Minoru Yasui, a Denver Hero Who Fought for Civil Rights and Justice
You may not know the name Minoru Yasui, but he was a hero for Japanese Americans during World War II and paved the way after the war to make Denver a more welcoming place for minorities and immigrants.
Minoru Yasui, or Min, was born in Hood River, Oregon and became the first Japanese American to receive a degree from the University of Oregon School of Law in 1939. Unfortunately, law firms wouldn’t hire him because of his ethnic heritage. When Pearl Harbor was attacked on December 7, 1941, he reported for duty with the Army Reserves, which he had enlisted in after he graduated. But he was turned away from serving, again because of his Japanese ancestry.
He went to work helping Japanese immigrants and their U.S.-born children, who were American citizens by birth. But when the military gave an order that imposed travel restrictions and a curfew that applied to German and Italian alien citizens and all persons of Japanese ancestry, including U.S. citizens, Min knew that was wrong. Min recognized this order as unlawful discrimination based on race and ancestry, and a violation of the U.S. Constitution. So he went to work fighting the order.
He made himself a legal test case, and walked around downtown Portland after curfew, trying to get arrested. When cops on the street wouldn’t arrest him and just told him to “go home,” he went to the police station and demanded to be arrested.
So he was!
His legal journey was just starting. He spent nine months in solitary confinement at one point, and wasn’t allowed to even take a shower for part of the time. His legal battles took him all the way to the Supreme Court… and he lost his case. The Supreme Court ruled back then that the military curfew was justified as a “wartime necessity.” He was sent to a Japanese American concentration camp in Minidoka, Idaho, and spent most of the rest of the war there along with more than 9,000 Japanese immigrants and Japanese Americans including entire families.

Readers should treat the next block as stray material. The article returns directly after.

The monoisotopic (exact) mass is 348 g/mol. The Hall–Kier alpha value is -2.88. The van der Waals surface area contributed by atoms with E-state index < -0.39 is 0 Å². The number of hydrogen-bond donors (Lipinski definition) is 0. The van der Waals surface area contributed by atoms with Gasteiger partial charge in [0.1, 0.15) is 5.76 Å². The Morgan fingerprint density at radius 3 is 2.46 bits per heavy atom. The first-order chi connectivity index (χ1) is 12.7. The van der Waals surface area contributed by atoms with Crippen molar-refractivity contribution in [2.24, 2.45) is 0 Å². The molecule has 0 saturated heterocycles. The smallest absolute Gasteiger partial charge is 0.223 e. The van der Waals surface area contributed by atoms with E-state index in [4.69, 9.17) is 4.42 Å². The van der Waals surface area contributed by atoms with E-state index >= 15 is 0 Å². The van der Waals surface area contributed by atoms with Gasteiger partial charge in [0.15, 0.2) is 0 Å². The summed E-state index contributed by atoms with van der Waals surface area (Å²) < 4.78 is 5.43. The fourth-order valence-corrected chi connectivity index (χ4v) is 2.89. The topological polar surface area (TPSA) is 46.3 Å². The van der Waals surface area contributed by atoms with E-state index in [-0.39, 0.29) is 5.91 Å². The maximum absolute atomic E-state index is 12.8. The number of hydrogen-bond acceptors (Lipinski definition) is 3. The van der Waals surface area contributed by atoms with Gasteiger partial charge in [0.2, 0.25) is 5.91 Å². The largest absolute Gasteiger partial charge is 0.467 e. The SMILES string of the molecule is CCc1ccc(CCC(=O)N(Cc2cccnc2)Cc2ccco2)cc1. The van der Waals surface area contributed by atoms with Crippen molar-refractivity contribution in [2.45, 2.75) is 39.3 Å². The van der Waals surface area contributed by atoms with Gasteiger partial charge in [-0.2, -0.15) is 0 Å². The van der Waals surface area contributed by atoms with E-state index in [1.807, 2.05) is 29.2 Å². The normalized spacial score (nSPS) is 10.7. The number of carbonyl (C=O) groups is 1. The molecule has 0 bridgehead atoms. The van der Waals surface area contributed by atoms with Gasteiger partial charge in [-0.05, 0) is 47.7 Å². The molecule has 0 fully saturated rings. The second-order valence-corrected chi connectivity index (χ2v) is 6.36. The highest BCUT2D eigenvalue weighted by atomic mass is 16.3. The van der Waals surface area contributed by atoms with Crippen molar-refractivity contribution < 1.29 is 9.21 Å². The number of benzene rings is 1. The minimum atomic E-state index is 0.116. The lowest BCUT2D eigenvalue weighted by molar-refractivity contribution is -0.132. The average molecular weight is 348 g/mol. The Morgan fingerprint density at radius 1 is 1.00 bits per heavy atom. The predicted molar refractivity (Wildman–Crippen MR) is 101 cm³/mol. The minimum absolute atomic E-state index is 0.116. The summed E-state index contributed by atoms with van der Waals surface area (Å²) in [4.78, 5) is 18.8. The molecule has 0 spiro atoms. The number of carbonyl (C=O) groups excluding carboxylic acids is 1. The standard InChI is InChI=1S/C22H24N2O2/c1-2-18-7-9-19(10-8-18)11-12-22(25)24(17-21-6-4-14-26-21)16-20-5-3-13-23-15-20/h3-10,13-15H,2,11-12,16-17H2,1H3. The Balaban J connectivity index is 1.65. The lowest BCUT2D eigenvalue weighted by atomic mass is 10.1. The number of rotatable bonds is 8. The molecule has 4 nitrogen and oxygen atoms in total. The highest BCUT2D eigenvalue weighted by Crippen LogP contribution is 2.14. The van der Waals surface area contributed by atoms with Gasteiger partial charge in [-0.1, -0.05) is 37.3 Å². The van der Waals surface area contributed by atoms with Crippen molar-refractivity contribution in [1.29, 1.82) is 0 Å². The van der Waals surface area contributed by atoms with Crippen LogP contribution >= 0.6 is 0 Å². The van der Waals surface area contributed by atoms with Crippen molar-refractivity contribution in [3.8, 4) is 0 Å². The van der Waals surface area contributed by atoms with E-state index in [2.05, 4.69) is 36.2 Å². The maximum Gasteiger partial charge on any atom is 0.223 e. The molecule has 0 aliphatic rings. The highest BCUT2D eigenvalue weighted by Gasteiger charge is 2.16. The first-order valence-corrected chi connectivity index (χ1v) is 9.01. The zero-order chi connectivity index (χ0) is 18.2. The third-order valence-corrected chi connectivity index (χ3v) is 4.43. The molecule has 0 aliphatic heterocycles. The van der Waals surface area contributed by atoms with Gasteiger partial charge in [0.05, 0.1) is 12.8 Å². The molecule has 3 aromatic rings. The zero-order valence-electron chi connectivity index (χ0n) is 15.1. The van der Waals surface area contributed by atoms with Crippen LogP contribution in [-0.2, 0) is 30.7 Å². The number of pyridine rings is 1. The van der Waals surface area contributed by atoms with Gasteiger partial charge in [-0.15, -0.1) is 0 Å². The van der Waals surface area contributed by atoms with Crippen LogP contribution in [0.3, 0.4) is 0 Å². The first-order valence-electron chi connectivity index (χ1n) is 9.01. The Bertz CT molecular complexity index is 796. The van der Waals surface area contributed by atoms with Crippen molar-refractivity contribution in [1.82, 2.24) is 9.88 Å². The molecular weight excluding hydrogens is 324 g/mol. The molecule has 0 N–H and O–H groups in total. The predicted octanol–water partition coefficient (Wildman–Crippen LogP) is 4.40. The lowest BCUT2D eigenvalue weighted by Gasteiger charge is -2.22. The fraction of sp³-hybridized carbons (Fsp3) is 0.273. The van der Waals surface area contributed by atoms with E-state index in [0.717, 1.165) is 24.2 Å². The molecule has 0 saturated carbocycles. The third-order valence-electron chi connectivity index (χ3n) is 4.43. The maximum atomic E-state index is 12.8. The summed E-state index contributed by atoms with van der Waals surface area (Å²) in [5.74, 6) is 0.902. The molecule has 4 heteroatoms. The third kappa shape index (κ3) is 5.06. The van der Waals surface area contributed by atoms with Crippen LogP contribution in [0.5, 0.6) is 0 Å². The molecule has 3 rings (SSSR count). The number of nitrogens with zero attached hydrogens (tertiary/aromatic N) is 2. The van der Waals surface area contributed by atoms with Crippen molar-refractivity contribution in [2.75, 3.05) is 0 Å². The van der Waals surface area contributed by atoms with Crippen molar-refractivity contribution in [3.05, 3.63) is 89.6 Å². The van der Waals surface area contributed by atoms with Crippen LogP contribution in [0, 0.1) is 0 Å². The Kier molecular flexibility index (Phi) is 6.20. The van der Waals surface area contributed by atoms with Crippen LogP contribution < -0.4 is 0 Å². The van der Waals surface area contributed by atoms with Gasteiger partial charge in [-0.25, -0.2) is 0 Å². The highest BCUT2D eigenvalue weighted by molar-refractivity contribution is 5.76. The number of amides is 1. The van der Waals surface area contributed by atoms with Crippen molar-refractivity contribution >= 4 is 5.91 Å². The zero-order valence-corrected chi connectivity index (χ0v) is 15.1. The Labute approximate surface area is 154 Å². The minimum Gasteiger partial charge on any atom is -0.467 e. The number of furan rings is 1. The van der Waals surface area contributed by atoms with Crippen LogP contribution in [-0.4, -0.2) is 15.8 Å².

After the war, he settled in Denver to establish a law practice that helped people who were traditionally underrepresented. But, because of his wartime conviction for breaking the curfew, he was denied a law license to practice in Colorado!
He fought for the right to practice law to the Colorado Supreme Court and won, and he was accepted into the state bar. Along with his practice, which included helping Japanese Americans apply for money from the government for what they lost when they were incarcerated (they only got a fraction of the amount they lost), Min was a supporter of Denver’s minority communities. He was a founder of the Denver chapter of the Urban League which served African Americans, and later was involved in Latino and American Indian organizations.
He was appointed to Denver’s Commission on Community Relations in 1959 and served for eight years on the commission as a member, and became vice-chairman and chairman of the commission. In 1967 he was appointed the commission’s Executive Director, and held the position until his retirement in 1983. During his tenure as Executive Director, he started various agencies that, to this day, help Denver citizens as commissions under Denver’s Agency on Human Rights and Community Partnerships, including the Commissions on Youth, Aging, Human Services, the Council on Disabled and the Office of Citizen Response.
As director of Commission on Community Relations, Min started a monthly award to recognize people who volunteer for worthy causes. In 1976, the award was renamed the Minoru Yasui Community Volunteer Award (MYCVA), in recognition of Min’s tireless spirit of volunteerism. The award is given to this day.
Throughout the 1970s and ‘80s, Min was active in the movement to push the U.S. government for redress for the injustice of wartime incarceration of Japanese immigrants and Japanese Americans. In 1983, he also began a new case to overturn his curfew conviction from 1942. He and his attorney filed the case in Oregon and a District Court judge did overturn his curfew guilty verdict, but didn’t dismiss his other claims which included charges of governmental misconduct. The decision was appealed to the Ninth Circuit Court. But sadly, Min died in 1986, and the court dismissed his appeal. A further appeal to the Supreme Court was also dismissed. But his inspiring legacy of social justice and never giving up lives on to this day, as an example to others.
Minoru Yasui was most well-known for his courageous stand against military orders that resulted in the forced removal and imprisonment of over 110,000 persons of Japanese ancestry during World War II, but his entire life was committed to the defense of human and civil rights, and justice for all.